Anchoring bias in recall data: Evidence from Central America
Manuel Hernandez and
No 1534, IFPRI discussion papers from International Food Policy Research Institute (IFPRI)
Understanding the magnitude and source of measurement biases in self-reported data is critical to effective economic policy research. This paper examines the role of anchoring bias in self-reports of objective and subjective outcomes under recall. The research exploits a unique panel survey data set collected over a three-year period from four countries in Central America. It assesses whether respondents use their reported value of specific measures from the most recent survey period as a cognitive heuristic when recalling the value from a previous period, while controlling for the value they reported earlier. We find strong evidence of sizable anchoring bias in self-reported retrospective indicators for both objective measures (household and per capita income, wages, and hours spent on the householdâ€™s main activity) and subjective measures (reports of happiness, health, stress, and well-being). In general, we also observe a larger bias in response to negative changes for objective indicators and a larger bias in response to positive changes for subjective indicators.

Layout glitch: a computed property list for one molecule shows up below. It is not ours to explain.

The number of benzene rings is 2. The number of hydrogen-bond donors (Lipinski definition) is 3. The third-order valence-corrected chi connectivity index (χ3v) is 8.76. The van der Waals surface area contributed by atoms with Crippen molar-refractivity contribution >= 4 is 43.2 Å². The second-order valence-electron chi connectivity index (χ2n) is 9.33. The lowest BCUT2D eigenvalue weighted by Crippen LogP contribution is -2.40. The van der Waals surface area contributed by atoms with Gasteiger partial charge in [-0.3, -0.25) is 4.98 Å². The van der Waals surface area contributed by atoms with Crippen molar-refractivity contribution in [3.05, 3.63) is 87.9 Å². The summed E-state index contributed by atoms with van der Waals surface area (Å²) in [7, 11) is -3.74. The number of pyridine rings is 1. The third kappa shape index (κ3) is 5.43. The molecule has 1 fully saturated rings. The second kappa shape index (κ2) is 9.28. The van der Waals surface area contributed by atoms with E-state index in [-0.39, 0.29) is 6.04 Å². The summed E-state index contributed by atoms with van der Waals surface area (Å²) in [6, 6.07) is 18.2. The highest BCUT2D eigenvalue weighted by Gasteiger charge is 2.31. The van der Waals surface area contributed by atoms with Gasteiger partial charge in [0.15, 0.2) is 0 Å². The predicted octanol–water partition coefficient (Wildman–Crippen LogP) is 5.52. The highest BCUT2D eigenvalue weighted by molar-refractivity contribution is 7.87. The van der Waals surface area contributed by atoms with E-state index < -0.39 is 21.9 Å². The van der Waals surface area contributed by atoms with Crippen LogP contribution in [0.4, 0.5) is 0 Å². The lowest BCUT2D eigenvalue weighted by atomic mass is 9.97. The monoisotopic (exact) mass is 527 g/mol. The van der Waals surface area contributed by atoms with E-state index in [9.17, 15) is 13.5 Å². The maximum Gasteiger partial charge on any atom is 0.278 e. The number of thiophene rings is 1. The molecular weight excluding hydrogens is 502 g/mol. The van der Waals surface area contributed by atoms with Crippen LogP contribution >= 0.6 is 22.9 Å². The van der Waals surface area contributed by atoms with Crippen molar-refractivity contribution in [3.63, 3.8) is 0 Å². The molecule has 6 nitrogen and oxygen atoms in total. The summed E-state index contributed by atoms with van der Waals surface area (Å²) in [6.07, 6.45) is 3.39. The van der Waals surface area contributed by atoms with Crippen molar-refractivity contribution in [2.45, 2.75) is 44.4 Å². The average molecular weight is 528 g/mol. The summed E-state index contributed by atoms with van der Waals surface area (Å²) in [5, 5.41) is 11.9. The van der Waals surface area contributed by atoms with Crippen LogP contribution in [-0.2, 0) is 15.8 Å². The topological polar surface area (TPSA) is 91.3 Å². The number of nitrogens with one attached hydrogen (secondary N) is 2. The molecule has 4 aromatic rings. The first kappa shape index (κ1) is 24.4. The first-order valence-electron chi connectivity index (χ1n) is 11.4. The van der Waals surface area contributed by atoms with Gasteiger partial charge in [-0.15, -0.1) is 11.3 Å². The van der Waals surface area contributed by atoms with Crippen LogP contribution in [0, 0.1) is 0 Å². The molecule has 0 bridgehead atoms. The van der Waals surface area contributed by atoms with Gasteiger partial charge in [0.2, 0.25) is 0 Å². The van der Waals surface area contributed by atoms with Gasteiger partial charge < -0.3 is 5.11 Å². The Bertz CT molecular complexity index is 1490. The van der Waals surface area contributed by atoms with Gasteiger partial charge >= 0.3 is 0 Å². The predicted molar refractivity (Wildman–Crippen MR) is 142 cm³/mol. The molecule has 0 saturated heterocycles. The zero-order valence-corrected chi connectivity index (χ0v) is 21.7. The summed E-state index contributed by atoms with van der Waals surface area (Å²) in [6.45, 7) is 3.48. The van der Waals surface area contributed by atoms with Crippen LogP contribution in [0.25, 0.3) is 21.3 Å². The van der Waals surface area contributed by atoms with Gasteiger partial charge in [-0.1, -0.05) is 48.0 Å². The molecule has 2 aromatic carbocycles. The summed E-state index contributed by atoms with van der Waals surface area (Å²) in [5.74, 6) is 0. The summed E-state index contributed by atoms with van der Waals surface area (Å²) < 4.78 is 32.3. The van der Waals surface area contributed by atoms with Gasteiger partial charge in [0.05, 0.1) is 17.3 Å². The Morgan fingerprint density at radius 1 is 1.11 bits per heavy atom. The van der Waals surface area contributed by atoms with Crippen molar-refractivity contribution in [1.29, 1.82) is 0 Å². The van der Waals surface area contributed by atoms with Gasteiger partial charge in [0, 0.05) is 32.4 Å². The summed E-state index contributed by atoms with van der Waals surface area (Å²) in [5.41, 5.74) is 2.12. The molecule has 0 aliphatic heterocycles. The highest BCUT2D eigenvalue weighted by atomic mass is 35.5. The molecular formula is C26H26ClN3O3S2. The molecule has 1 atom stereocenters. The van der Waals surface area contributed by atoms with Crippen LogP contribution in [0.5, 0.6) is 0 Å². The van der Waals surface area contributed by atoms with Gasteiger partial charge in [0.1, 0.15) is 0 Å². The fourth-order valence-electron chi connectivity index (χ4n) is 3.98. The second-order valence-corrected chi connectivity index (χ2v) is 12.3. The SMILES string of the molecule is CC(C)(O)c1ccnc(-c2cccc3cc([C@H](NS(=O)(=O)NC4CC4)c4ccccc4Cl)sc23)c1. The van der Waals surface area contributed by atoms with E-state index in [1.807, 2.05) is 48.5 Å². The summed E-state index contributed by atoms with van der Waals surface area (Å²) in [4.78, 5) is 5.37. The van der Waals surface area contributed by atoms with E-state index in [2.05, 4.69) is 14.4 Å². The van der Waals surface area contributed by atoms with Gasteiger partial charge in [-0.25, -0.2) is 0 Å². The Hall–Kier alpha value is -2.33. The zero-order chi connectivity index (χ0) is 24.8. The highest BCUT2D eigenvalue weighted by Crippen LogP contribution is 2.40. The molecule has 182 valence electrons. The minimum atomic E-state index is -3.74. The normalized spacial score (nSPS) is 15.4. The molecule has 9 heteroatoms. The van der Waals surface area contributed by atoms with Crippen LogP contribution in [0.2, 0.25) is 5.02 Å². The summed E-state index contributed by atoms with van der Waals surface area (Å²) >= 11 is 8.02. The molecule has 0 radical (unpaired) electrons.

Keywords: smallholders; microeconomics; measurement; methodologies (search for similar items in EconPapers)
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Journal Article: Anchoring Bias in Recall Data: Evidence from Central America (2018)
Working Paper: Anchoring Bias in Recall Data: Evidence from Central America (2016)
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Persistent link: https://EconPapers.repec.org/RePEc:fpr:ifprid:1534
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